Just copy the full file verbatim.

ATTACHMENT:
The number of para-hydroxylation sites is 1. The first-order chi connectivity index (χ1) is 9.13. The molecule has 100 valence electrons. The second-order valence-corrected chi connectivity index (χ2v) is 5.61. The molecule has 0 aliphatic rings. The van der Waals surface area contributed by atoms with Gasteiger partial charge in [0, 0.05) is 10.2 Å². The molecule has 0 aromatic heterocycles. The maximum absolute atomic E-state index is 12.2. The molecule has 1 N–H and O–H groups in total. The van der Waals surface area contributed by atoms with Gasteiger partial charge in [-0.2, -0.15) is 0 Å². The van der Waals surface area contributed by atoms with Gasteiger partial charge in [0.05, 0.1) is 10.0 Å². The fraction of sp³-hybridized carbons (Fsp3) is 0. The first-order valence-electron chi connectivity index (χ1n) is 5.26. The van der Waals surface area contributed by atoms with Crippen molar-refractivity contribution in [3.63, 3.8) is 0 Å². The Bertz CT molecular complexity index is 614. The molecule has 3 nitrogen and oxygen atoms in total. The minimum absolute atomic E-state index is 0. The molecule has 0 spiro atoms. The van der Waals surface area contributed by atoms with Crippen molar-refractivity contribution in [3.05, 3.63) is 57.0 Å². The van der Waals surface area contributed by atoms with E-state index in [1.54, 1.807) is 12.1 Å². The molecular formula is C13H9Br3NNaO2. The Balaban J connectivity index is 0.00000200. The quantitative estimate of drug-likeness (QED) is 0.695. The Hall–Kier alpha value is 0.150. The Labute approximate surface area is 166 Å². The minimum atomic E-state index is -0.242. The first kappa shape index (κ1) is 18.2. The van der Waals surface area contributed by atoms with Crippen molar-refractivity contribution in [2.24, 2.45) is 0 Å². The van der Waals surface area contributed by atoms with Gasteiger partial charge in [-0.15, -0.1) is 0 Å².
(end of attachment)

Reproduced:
The number of para-hydroxylation sites is 1. The first-order chi connectivity index (χ1) is 9.13. The molecule has 100 valence electrons. The second-order valence-corrected chi connectivity index (χ2v) is 5.61. The molecule has 0 aliphatic rings. The van der Waals surface area contributed by atoms with Gasteiger partial charge in [0, 0.05) is 10.2 Å². The molecule has 0 aromatic heterocycles. The maximum absolute atomic E-state index is 12.2. The molecule has 1 N–H and O–H groups in total. The van der Waals surface area contributed by atoms with Gasteiger partial charge in [-0.2, -0.15) is 0 Å². The van der Waals surface area contributed by atoms with Gasteiger partial charge in [0.05, 0.1) is 10.0 Å². The fraction of sp³-hybridized carbons (Fsp3) is 0. The first-order valence-electron chi connectivity index (χ1n) is 5.26. The van der Waals surface area contributed by atoms with Crippen molar-refractivity contribution in [3.63, 3.8) is 0 Å². The Bertz CT molecular complexity index is 614. The molecule has 3 nitrogen and oxygen atoms in total. The minimum absolute atomic E-state index is 0. The molecule has 0 spiro atoms. The van der Waals surface area contributed by atoms with Crippen molar-refractivity contribution in [3.05, 3.63) is 57.0 Å². The van der Waals surface area contributed by atoms with E-state index in [1.54, 1.807) is 12.1 Å². The molecular formula is C13H9Br3NNaO2. The Balaban J connectivity index is 0.00000200. The quantitative estimate of drug-likeness (QED) is 0.695. The Hall–Kier alpha value is 0.150. The Labute approximate surface area is 166 Å². The minimum atomic E-state index is -0.242. The first kappa shape index (κ1) is 18.2. The van der Waals surface area contributed by atoms with Crippen molar-refractivity contribution in [2.24, 2.45) is 0 Å². The van der Waals surface area contributed by atoms with Gasteiger partial charge in [-0.15, -0.1) is 0 Å².